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Avrobio's Gaucher disease gene therapy wins US FDA orphan tag

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Avrobio's Gaucher disease gene therapy wins US FDA orphan tag

Avrobio Inc. said its experimental gene therapy for a form of Gaucher disease was given orphan-drug status by the U.S. Food and Drug Administration.

Gaucher disease is a rare genetic disorder that affects the spleen and liver, among other organs. The Cambridge, Mass.-based company will be investigating its treatment AVR-RD-02 for type I Gaucher disease, which is the most common form of the lysosomal storage disorder. Patients with the form known as type II rarely live past the age of three.

Patients with type I Gaucher disease, who are predominantly of Ashkenazi Jewish heritage, experience symptoms such as anemia, low platelet count, fatigue and easy bleeding that is difficult to stop. Patients with the disease are deficient in the enzyme glucocerebrosidase, and the gene therapy treatment would potentially modify the patients' stem cells so that they express the enzyme.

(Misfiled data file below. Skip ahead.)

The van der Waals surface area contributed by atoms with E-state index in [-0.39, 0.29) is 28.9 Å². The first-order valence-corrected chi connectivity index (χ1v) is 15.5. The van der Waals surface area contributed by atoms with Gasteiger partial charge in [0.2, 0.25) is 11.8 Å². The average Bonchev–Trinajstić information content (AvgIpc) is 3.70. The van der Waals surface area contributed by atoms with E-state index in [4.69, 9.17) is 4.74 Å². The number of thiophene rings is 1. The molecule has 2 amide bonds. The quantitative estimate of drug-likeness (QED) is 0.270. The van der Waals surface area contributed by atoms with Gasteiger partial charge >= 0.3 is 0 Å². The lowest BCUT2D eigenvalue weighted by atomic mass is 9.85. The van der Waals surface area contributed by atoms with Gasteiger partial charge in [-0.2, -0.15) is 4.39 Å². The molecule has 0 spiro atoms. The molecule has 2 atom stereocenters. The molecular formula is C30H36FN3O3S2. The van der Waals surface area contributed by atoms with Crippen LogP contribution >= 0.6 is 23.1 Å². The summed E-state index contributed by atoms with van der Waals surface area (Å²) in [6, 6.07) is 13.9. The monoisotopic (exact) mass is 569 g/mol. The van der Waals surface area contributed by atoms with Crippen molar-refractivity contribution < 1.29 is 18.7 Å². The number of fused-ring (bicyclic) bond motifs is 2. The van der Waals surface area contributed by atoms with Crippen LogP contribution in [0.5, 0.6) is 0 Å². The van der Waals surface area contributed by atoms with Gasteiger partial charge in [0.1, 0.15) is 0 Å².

The existing standard of care involves regular transfusions to replace the missing enzyme, with patients experiencing musculoskeletal pain and fatigue, Avrobio said in an Oct. 24 news release.

The biotechnology company is recruiting patients in Canada to begin a phase 1/2 study of the treatment.

The FDA grants orphan-drug status to a therapy that treats a rare disease or condition. The special status provides seven years of marketing exclusivity, plus six months if approved for use in children in addition to other incentives.